During 1957, the mission of VF(AW)-4 continued to be the all-weather day/night fighter protection of the ASW HUK carrier groups. VF(AW)-4 continued to supply APS-19 equipped AD-5's to the CVS carriers (Tarawa, Leyte, Valley Forge, Essex). The ASW forces were deploying with an underwater nuclear depth bomb (MK-90 "Betty"). VC-4 was assigned the role of the back-up delivery vehicle for the MK-90 in addition to their assignment as the fighter protection. The semi-annual Aviation Historical summaries which were discontinued in 1953 were reinstituted in October 1957. On 1 October 1957 squadron aircraft complement consisted of 22 AD-5's and 2 TV-2's. Detachments were deployed on the Tarawa, Essex Leyte, and Valley Forge. The introduction of newer night fighters and Special Weapons delivery aircraft in the CVA air groups reduced the requirements for the F2H-3's and F2H-4's in the CVA air groups and AIRLANT made the decision to transition VF(AW)-4 to jet fighters for the all-weather day/night fighter protection of the ASW HUK carrier groups. The advent of the MK-101 ("Lulu") nuclear depth bomb, which was capable of being carried by the F2H-3/4 was also key in this decision. During this period of time, the dominate threat to the ASW HUK carrier group was the new Soviet SVERDLOV class cruiser. The only feasible counter to the long range guns and the defenses of the SVERDLOV class cruiser was the F2H-3/4 with a nuclear weapon. On 5 November 1957, 13 F2H-3/4 aircraft were received to commence the transition back to F2H-3/4's. There were 51 pilots, 8 ground officers and 361 enlisted personnel on board.

1958 began with AD-5 detachments aboard three Essex class carriers (CVS): Tarawa, Leyte and Valley Forge. By the end of March 1958, those who were assigned to VF(AW)-4 in early 1958 truly thought that they were going to experience a renaissance and go forward to a more up-to-date all-weather strike/fighter role in protection of the ASW Hunter Killer carrier groups by transitioning to the F2H-3/4's and retiring the AD-5's. The squadron was well into its rebirth as an all-weather jet fighter squadron with 29 F2H-3/4's, 3 TV-2's and 9 AD-5's. On 1 May 1958, the squadron moved from Atlantic City to Quonset Point where the night-fighter concept was first born 16 years earlier. At the end of June only one AD-5 remained while there were 34 F2H-3/4's and 3 TV-2's in the VF(AW)-4 inventory. Carrier qualification in F2H-3/4's commenced in September with a deployment to the Intrepid and then continued on the Tarawa in November. This was called to an abrupt halt due to a spectacular accident, which fortunately resulted in no major injuries. Further carrier qualification attempts were immediately canceled by AIRLANT and the role of the jet fighter aboard the CVS's was reassessed by AIRLANT in light of the fact that they had limited catapult capability with the old H-4B and H-8 hydraulic catapults, a straight deck requiring a paddles LSO with a full cut into a limited deck area with a barricade. In light of all of this and with the potential for a disastrous result from a bad landing, AIRLANT made the decision that they would not operate jets from the Essex class ASW carriers. Thus rang the death knell for VF(AW)-4. At year end there were 30 F2H-3/4 airplanes on board, 2 TV-2's, 48 pilots, 10 non-flying officers and 364 enlisted personnel.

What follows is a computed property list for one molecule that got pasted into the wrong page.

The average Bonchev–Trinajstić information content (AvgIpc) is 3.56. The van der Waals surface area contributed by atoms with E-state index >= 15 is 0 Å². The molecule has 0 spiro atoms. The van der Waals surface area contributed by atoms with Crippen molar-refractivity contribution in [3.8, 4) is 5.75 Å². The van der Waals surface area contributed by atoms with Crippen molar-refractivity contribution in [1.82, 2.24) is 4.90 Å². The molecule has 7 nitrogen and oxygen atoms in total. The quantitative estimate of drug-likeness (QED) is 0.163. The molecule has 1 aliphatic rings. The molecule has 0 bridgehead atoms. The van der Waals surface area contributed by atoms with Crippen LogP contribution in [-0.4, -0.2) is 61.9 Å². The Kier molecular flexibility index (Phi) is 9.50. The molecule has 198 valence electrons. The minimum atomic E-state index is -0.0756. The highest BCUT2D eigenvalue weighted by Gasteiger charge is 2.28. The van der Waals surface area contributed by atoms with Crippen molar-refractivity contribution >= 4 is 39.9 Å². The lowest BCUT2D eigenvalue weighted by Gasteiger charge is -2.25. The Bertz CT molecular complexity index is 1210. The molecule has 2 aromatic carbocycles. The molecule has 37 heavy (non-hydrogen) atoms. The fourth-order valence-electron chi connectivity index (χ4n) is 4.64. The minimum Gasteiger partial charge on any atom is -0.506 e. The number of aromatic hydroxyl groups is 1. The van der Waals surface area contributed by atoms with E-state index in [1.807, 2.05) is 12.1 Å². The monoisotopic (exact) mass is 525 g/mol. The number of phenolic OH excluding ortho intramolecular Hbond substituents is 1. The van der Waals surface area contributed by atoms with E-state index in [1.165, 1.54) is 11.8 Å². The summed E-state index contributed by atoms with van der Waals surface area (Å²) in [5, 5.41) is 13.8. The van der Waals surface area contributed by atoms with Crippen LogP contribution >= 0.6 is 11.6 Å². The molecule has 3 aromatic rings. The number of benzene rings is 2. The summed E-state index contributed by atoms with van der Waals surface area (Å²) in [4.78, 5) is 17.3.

1959 began with a severe reduction in operating funds, resulting in 4 hours per month "proficiency flying" per pilot. There were no VF(AW)-4 deployments aboard carriers in 1959 prior to decommissioning. All Weather Fighter Squadron FOUR was decommissioned on 31 August 1959.


Based on code developed by Richards Consulting Group